Few people in Vermont were in a better position to know what our politicians are doing and not doing to stop our demographic slide than these two young men. They took that knowledge, gauged their future, and left for states that are doing things very differently.
Hong Kong is Vermont’s second largest export market for goods, according to the Office of the U.S. Trade Representative. It is also troubled with political unrest and the U.S./China trade war.
Chet Greenwood of Ethan Allen Manufacturing and Anya Tynio of the Newport Daily Express join us to discuss jobs and revitalizing the economy of the Northeast Kingdom.
Millennials living here can’t fully appreciate an education system and a more knowledgeable citizenry unless Vermont’s affordability improves. Millennials from other states are even more sensitive to such considerations.
Vermont may be a nice place to take summer vacations and ski trips, but it’s not a great place to start a business according to yet another economic study.
That’s right, on a per capita basis, we each paid $5,015 to our Vermont government in 2017, more than any other state.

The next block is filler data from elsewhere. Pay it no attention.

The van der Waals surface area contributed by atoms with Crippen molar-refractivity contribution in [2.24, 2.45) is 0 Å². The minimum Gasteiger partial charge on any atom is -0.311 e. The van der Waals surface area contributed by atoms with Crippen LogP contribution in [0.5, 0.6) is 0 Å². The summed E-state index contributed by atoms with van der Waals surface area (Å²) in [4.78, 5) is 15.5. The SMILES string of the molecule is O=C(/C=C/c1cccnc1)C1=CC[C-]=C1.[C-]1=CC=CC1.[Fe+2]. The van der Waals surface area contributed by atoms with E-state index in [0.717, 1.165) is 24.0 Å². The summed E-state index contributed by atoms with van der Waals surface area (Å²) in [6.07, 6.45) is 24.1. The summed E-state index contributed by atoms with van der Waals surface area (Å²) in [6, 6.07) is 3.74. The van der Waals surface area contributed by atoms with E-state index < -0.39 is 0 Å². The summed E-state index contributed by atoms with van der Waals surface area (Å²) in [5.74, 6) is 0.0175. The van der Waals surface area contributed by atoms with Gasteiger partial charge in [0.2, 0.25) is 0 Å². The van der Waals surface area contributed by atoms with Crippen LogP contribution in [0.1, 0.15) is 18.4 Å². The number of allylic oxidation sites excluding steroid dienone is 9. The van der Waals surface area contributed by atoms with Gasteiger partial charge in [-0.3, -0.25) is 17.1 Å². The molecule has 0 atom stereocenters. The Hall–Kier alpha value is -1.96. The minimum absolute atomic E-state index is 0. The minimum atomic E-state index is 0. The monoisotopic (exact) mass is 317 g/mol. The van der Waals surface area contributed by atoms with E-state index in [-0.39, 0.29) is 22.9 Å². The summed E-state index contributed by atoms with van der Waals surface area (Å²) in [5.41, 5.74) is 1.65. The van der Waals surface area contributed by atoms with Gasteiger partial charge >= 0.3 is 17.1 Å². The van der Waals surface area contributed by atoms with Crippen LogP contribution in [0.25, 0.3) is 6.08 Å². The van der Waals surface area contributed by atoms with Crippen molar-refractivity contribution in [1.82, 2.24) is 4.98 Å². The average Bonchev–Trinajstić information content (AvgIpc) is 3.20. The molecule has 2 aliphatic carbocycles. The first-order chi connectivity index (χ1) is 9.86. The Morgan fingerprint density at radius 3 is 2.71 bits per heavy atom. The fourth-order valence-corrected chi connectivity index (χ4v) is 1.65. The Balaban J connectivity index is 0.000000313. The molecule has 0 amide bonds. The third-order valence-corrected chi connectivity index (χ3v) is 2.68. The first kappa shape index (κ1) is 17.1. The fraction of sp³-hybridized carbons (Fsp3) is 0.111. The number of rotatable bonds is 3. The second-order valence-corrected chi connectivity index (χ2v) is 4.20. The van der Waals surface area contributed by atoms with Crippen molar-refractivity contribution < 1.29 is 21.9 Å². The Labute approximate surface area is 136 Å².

It is also worth noting some of the things North Carolina has not done over the past decade. For example, North Carolina does not have a $15 minimum wage. In fact, North Carolina’s minimum wage is the lowest allowable by federal law: $7.25 an hour. And, North Carolina does not have a Paid Family Leave program.
Vermont’s leading progressive news publication, Seven Days, reported that one of their award-winning young journalists, Taylor Dobbs, “is moving to North Carolina with his wife, Tori, after years of trying to make it financially in Vermont.” Oh, the irony here.
Across the U.S., New Hampshire ranked No. 46 in the study in two of the three categories – business environment and access to resources – and notched a No. 39 for the business costs ranking. With other factors brought into the mix, New Hampshire overall ranked No. 48 in the study.
While it is tempting to continue debating the 2019 political turmoil, the Vermont Chamber of Commerce instead chooses to celebrate some of the many areas where legislators actively responded to the needs of the business community.
Will tariffs hurt Vermont in the short run and/or the long run? Time will tell. But what Vermonters can confidently predict is that many of our elected officials and the businesses that financially support them will not say so if the Trump tariffs work, after all.